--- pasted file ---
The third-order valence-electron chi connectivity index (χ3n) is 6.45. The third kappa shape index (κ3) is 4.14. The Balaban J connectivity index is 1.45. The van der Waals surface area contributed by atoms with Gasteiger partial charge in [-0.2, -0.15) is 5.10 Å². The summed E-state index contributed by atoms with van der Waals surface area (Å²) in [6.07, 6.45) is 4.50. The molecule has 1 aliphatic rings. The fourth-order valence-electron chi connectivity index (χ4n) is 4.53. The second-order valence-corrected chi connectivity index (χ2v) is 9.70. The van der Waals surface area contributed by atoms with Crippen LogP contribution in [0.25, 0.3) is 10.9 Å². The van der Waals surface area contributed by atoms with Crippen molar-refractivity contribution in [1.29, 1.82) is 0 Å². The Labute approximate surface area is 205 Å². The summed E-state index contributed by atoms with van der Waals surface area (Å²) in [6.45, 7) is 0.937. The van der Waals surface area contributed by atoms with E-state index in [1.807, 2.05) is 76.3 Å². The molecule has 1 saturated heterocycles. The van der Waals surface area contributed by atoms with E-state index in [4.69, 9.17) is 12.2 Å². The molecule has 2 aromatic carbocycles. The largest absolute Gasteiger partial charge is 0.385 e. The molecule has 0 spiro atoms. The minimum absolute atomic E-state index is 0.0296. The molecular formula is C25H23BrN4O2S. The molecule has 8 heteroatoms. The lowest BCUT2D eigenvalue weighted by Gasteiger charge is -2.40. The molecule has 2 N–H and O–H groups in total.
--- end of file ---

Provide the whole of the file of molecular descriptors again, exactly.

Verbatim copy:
The third-order valence-electron chi connectivity index (χ3n) is 6.45. The third kappa shape index (κ3) is 4.14. The Balaban J connectivity index is 1.45. The van der Waals surface area contributed by atoms with Gasteiger partial charge in [-0.2, -0.15) is 5.10 Å². The summed E-state index contributed by atoms with van der Waals surface area (Å²) in [6.07, 6.45) is 4.50. The molecule has 1 aliphatic rings. The fourth-order valence-electron chi connectivity index (χ4n) is 4.53. The second-order valence-corrected chi connectivity index (χ2v) is 9.70. The van der Waals surface area contributed by atoms with Crippen LogP contribution in [0.25, 0.3) is 10.9 Å². The van der Waals surface area contributed by atoms with Crippen molar-refractivity contribution in [1.29, 1.82) is 0 Å². The Labute approximate surface area is 205 Å². The summed E-state index contributed by atoms with van der Waals surface area (Å²) in [6.45, 7) is 0.937. The van der Waals surface area contributed by atoms with E-state index in [1.807, 2.05) is 76.3 Å². The molecule has 1 saturated heterocycles. The van der Waals surface area contributed by atoms with E-state index in [4.69, 9.17) is 12.2 Å². The molecule has 2 aromatic carbocycles. The largest absolute Gasteiger partial charge is 0.385 e. The molecule has 0 spiro atoms. The minimum absolute atomic E-state index is 0.0296. The molecular formula is C25H23BrN4O2S. The molecule has 8 heteroatoms. The lowest BCUT2D eigenvalue weighted by Gasteiger charge is -2.40. The molecule has 2 N–H and O–H groups in total.